Dealing with entitled teenagers: “With your attitude of entitlement, you are going to be a failure.”

"Threshold to the Future" by Mimi Stuart
Live the Life you Desire

Judgment and attacks rarely help people improve their attitude. It’s human nature to stop listening when being criticized (teens in particular). Discussing cause and effect is more compelling than fear-mongering.

You might capture their attention by starting out with your positive motivation. Then you’ll be more effective by explaining how an attitude of entitlement hurts a person in life.

For instance, “I care about your future happiness and self-empowerment. My concern is that you will suffer a lot of disappointment if you appear entitled by not contributing to those around you. People respect those who make an effort to show initiative and appreciation for others’ efforts. A willingness to participate fosters good working relationships in life and leads to personal power.”

When others sense that your concern is for their welfare AND that you are not attacking or trying to control them, they are more likely to listen and take your message to heart.

by Alison Poulsen, PhD

Read “I’ve told you kids a thousand times to say ‘Thank you#!*%*!!'”

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3 thoughts on “Dealing with entitled teenagers: “With your attitude of entitlement, you are going to be a failure.”

  1. Reen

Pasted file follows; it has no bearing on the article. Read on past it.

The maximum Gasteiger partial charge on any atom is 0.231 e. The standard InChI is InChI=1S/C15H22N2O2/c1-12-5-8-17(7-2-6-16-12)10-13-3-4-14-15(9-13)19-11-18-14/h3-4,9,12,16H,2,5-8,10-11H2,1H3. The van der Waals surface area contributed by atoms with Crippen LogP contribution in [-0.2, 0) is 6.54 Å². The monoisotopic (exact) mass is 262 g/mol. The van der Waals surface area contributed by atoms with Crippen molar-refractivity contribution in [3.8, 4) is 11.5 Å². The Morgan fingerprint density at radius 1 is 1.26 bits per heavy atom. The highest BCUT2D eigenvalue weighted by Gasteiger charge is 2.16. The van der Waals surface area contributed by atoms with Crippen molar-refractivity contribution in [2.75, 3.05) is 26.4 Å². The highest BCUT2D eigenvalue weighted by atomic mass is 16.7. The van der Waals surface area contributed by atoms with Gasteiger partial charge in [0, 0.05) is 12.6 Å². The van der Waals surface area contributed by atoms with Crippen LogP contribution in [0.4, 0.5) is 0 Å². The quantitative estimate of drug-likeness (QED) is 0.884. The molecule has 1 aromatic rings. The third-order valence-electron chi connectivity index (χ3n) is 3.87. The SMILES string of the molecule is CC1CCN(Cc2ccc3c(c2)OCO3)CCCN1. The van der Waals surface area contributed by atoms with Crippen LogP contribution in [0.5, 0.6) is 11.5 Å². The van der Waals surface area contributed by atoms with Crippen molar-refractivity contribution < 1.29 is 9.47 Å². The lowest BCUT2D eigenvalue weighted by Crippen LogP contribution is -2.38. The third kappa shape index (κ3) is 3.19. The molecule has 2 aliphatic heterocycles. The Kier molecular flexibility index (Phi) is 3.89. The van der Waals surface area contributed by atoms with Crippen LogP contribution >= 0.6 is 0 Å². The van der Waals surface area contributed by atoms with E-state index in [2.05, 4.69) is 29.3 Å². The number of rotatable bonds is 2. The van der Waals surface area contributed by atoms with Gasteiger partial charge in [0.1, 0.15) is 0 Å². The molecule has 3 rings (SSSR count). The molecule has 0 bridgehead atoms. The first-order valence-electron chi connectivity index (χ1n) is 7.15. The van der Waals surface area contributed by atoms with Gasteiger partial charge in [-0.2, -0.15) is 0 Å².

Teenagers don’t care if you are concerned for their welfare! They label everything a parent tells them as the parent trying to manipulate him into obeying like a master with a pet. The teenager is onto this and determined to not obey. Although, I do agree that verbally attacking a child doesn’t help. Talking to them as reasonable adults is a waste of time. My children are both very successful young adults now. When they were teenagers the only thing that seemed to get through to them was facing the consequences of their actions then talking them through how things should have gone. I gave them lots of opportunities to spread their wings and fall. I thought it was better to do that in the safety of my home then when they are moved out. When their ego has taken a blow and they have no one to blame but themselves was the best time to talk to them about appreciation or their future. I now have custody of my nephew and was searching for advice on how to break through his overwhelming sense of entitlement. I don’t care about his happiness at this point since he seems to think that my job in life is to make him happy. My job, as I see it, is to make him a confident, kind, appreciative man with high self esteem and a not so high ego, who is able to make sound decisions and face the consequences or rewards of those decisions with grace.

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